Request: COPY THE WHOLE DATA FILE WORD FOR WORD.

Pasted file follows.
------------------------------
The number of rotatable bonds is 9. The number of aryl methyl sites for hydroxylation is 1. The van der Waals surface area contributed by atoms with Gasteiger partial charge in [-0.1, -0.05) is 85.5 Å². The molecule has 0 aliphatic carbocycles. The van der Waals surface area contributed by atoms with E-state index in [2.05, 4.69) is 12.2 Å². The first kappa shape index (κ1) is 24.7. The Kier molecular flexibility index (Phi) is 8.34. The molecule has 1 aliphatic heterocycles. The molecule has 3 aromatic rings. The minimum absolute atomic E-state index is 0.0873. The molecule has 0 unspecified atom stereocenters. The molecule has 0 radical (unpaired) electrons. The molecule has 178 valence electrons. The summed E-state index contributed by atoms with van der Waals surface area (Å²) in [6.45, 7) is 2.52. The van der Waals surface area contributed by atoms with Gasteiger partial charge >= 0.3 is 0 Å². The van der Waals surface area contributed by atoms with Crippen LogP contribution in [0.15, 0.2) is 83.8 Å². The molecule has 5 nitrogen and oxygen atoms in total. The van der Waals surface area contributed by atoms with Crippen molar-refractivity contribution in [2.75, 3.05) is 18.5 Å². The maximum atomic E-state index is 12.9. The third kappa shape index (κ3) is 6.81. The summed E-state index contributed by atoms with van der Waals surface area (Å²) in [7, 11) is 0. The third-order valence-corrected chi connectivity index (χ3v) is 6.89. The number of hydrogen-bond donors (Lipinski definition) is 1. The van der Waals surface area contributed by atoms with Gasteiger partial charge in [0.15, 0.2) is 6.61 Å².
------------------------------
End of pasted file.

The number of rotatable bonds is 9. The number of aryl methyl sites for hydroxylation is 1. The van der Waals surface area contributed by atoms with Gasteiger partial charge in [-0.1, -0.05) is 85.5 Å². The molecule has 0 aliphatic carbocycles. The van der Waals surface area contributed by atoms with E-state index in [2.05, 4.69) is 12.2 Å². The first kappa shape index (κ1) is 24.7. The Kier molecular flexibility index (Phi) is 8.34. The molecule has 1 aliphatic heterocycles. The molecule has 3 aromatic rings. The minimum absolute atomic E-state index is 0.0873. The molecule has 0 unspecified atom stereocenters. The molecule has 0 radical (unpaired) electrons. The molecule has 178 valence electrons. The summed E-state index contributed by atoms with van der Waals surface area (Å²) in [6.45, 7) is 2.52. The van der Waals surface area contributed by atoms with Gasteiger partial charge >= 0.3 is 0 Å². The van der Waals surface area contributed by atoms with Crippen LogP contribution in [0.15, 0.2) is 83.8 Å². The molecule has 5 nitrogen and oxygen atoms in total. The van der Waals surface area contributed by atoms with Crippen molar-refractivity contribution in [2.75, 3.05) is 18.5 Å². The maximum atomic E-state index is 12.9. The third kappa shape index (κ3) is 6.81. The summed E-state index contributed by atoms with van der Waals surface area (Å²) in [7, 11) is 0. The third-order valence-corrected chi connectivity index (χ3v) is 6.89. The number of hydrogen-bond donors (Lipinski definition) is 1. The van der Waals surface area contributed by atoms with Gasteiger partial charge in [0.15, 0.2) is 6.61 Å².